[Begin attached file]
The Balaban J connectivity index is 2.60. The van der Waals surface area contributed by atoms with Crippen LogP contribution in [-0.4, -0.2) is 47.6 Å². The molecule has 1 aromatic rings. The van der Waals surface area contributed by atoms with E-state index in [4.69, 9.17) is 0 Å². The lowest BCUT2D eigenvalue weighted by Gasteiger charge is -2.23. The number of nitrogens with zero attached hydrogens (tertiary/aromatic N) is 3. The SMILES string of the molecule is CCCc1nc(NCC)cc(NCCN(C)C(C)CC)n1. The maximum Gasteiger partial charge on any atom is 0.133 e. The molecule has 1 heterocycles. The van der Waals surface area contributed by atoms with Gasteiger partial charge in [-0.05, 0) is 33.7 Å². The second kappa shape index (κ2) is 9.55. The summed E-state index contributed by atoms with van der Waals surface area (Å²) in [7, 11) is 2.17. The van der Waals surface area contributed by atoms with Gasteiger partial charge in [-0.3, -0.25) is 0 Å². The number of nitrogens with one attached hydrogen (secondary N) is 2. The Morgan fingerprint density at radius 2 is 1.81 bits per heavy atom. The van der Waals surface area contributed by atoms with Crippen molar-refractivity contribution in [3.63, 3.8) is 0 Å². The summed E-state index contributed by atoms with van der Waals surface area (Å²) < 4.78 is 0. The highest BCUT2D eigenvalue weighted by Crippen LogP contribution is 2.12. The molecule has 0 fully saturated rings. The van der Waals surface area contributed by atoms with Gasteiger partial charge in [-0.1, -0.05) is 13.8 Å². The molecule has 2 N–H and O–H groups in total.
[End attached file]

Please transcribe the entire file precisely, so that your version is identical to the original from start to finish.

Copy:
The Balaban J connectivity index is 2.60. The van der Waals surface area contributed by atoms with Crippen LogP contribution in [-0.4, -0.2) is 47.6 Å². The molecule has 1 aromatic rings. The van der Waals surface area contributed by atoms with E-state index in [4.69, 9.17) is 0 Å². The lowest BCUT2D eigenvalue weighted by Gasteiger charge is -2.23. The number of nitrogens with zero attached hydrogens (tertiary/aromatic N) is 3. The SMILES string of the molecule is CCCc1nc(NCC)cc(NCCN(C)C(C)CC)n1. The maximum Gasteiger partial charge on any atom is 0.133 e. The molecule has 1 heterocycles. The van der Waals surface area contributed by atoms with Gasteiger partial charge in [-0.05, 0) is 33.7 Å². The second kappa shape index (κ2) is 9.55. The summed E-state index contributed by atoms with van der Waals surface area (Å²) in [7, 11) is 2.17. The van der Waals surface area contributed by atoms with Gasteiger partial charge in [-0.3, -0.25) is 0 Å². The number of nitrogens with one attached hydrogen (secondary N) is 2. The Morgan fingerprint density at radius 2 is 1.81 bits per heavy atom. The van der Waals surface area contributed by atoms with Crippen molar-refractivity contribution in [3.63, 3.8) is 0 Å². The summed E-state index contributed by atoms with van der Waals surface area (Å²) < 4.78 is 0. The highest BCUT2D eigenvalue weighted by Crippen LogP contribution is 2.12. The molecule has 0 fully saturated rings. The van der Waals surface area contributed by atoms with Gasteiger partial charge in [-0.1, -0.05) is 13.8 Å². The molecule has 2 N–H and O–H groups in total.